Story by: Charles Bovaird
Bitcoin markets have been taking a break from their characteristic volatility, moving within a reasonably tight range after suffering notable losses earlier this week.
The digital currency has been fluctuating between $9,900 and $10,200 since roughly 6 a.m. EDT, CoinDesk figures show.
The cryptocurrency entered this range after falling to as little as $9,682.71 early this morning, down roughly 20% in less than a week, additional CoinDesk data reveals.
[Ed note: Investing in cryptocoins or tokens is highly speculative and the market is largely unregulated. Anyone considering it should be prepared to lose their entire investment.]
Bitcoin fell to this level, its lowest in more than two weeks, earlier today as markets responded to the latest developments surrounding the so-called trade war between the U.S. and China.
Jeff Dorman, chief investment officer of asset manager Arca, weighed in on this recent drop, emphasizing that the digital currency was “bound to come down when the Yuan stabilized and Trump walked back the tariffs for the time being.”
This makes sense, seeing as how the cryptocurrency “shot up last week over the Yuan devaluation, central bank interest rate cuts and Trump tariff threats.”
When explaining the relative stability in bitcoin prices that has materialized today, analysts claimed that investors were responding to oversold conditions, buying up the digital currency and helping to counteract bearish factors like the recent news that Barclays was no longer working with Coinbase, one of the cryptocurrency industry’s most highly visible exchanges.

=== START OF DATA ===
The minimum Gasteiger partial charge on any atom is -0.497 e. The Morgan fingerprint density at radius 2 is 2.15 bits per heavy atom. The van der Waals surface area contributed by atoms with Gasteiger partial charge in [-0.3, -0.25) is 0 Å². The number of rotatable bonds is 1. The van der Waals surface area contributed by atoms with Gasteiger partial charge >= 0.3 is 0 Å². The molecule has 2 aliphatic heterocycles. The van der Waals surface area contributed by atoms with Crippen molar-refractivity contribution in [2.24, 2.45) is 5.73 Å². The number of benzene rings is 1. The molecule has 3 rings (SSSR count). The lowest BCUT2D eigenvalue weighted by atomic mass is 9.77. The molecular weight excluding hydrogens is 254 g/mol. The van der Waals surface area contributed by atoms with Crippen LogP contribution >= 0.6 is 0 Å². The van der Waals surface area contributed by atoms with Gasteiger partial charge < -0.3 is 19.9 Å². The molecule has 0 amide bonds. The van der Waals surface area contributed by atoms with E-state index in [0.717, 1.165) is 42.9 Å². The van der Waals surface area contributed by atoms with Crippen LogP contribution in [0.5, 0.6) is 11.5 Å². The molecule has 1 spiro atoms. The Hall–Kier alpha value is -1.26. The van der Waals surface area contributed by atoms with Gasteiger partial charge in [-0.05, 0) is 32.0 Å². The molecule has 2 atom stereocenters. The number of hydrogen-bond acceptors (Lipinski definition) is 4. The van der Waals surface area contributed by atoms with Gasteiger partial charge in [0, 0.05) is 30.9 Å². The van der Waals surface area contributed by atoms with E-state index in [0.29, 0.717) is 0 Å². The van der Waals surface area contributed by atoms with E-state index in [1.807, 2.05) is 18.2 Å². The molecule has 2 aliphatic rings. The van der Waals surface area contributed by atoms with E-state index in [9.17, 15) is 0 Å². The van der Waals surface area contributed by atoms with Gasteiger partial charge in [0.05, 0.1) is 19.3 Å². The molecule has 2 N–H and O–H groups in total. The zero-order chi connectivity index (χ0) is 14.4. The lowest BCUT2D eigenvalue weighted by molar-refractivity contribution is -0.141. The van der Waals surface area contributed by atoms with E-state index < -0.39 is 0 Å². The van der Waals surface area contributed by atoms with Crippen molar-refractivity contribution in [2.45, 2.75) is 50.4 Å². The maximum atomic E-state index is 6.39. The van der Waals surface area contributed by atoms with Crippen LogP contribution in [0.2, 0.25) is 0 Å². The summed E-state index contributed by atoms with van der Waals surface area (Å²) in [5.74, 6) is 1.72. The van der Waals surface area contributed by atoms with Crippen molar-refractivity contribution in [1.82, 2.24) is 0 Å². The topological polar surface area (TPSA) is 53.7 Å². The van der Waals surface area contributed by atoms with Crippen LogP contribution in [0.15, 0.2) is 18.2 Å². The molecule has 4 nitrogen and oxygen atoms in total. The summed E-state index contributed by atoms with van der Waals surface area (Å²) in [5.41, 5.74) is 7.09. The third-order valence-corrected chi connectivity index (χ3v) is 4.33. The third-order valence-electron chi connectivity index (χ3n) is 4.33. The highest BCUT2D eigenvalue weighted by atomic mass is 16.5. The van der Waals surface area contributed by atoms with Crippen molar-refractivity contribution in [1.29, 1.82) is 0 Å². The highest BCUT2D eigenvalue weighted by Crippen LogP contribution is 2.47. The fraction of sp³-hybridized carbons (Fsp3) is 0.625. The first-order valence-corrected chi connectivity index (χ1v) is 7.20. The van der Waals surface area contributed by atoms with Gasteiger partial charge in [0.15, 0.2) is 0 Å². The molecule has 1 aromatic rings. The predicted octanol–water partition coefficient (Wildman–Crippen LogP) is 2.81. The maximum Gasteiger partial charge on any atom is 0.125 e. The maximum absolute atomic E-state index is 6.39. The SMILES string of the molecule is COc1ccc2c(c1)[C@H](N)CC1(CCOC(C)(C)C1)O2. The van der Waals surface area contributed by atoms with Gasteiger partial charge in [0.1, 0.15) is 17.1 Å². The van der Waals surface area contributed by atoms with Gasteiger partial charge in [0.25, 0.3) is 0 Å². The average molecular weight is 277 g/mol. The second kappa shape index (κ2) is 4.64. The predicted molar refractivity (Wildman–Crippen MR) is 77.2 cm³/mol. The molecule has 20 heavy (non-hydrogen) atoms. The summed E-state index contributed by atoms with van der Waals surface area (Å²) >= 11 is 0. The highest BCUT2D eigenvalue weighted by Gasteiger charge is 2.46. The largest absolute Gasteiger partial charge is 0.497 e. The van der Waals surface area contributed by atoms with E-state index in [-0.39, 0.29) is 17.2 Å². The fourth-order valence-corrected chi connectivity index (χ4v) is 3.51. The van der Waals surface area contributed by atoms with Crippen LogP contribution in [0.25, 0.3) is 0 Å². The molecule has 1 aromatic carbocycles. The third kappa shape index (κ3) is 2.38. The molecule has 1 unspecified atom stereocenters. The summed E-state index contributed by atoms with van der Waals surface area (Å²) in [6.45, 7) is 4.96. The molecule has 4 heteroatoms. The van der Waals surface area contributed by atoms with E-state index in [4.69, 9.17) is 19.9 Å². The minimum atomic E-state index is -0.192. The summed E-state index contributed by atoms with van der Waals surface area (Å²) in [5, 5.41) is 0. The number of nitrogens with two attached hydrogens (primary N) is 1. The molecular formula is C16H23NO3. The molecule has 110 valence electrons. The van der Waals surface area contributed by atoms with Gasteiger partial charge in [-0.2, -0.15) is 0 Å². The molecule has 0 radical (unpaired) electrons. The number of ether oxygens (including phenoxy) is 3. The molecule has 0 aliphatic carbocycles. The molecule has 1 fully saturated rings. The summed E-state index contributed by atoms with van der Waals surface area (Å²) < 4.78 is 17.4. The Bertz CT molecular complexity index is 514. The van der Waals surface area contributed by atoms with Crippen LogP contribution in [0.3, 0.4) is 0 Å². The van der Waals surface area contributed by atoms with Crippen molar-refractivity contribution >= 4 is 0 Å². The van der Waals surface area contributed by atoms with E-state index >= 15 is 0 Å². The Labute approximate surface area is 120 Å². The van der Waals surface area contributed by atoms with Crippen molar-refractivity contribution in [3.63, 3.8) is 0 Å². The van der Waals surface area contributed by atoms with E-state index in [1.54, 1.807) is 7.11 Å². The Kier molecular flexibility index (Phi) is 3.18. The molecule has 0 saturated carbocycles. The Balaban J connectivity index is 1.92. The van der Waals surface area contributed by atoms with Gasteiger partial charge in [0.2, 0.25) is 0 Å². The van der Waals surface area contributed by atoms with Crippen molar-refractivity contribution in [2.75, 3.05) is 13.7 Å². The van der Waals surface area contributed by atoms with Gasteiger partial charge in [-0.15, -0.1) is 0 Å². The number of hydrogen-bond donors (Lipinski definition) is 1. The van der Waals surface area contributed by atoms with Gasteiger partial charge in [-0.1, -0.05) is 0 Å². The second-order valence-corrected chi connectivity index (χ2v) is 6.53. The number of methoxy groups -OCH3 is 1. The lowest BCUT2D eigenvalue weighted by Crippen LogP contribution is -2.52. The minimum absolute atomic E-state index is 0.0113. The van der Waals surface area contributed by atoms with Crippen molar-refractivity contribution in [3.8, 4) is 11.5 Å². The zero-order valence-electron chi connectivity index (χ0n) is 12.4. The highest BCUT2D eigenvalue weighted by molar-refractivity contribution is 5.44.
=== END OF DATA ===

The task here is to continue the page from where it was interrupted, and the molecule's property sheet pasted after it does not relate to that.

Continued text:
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“These fluctuations are driven predominately by traders,” said Chris Keshian, a former cryptocurrency hedge fund manager.
“The market is stabilizing around $10k after the run earlier this year,” he added, stating that some investors were simply buying the dip.
Charles Hayter, cofounder and CEO of digital currency data platform CryptoCompare, also spoke to the different variables helping drive the price movements of the first digital currency to scale.
He mentioned the U.S. Securities and Exchange Commission’s (SEC) recent decision to delay providing a ruling on three separate proposals involving bitcoin exchange-traded funds (ETFs), emphasizing that this development, as well as the recent news surrounding Coinbase, could certainly be perceived as “short term pessimism.”
In contrast to these bearish developments, some traders have been flocking to bitcoin, causing it to function as a global safe-haven asset.
At any rate, many investors are nervous, said Hayter.
“People are skittish,” he stated.
Original story: https://tinyurl.com/y3nlhdvdby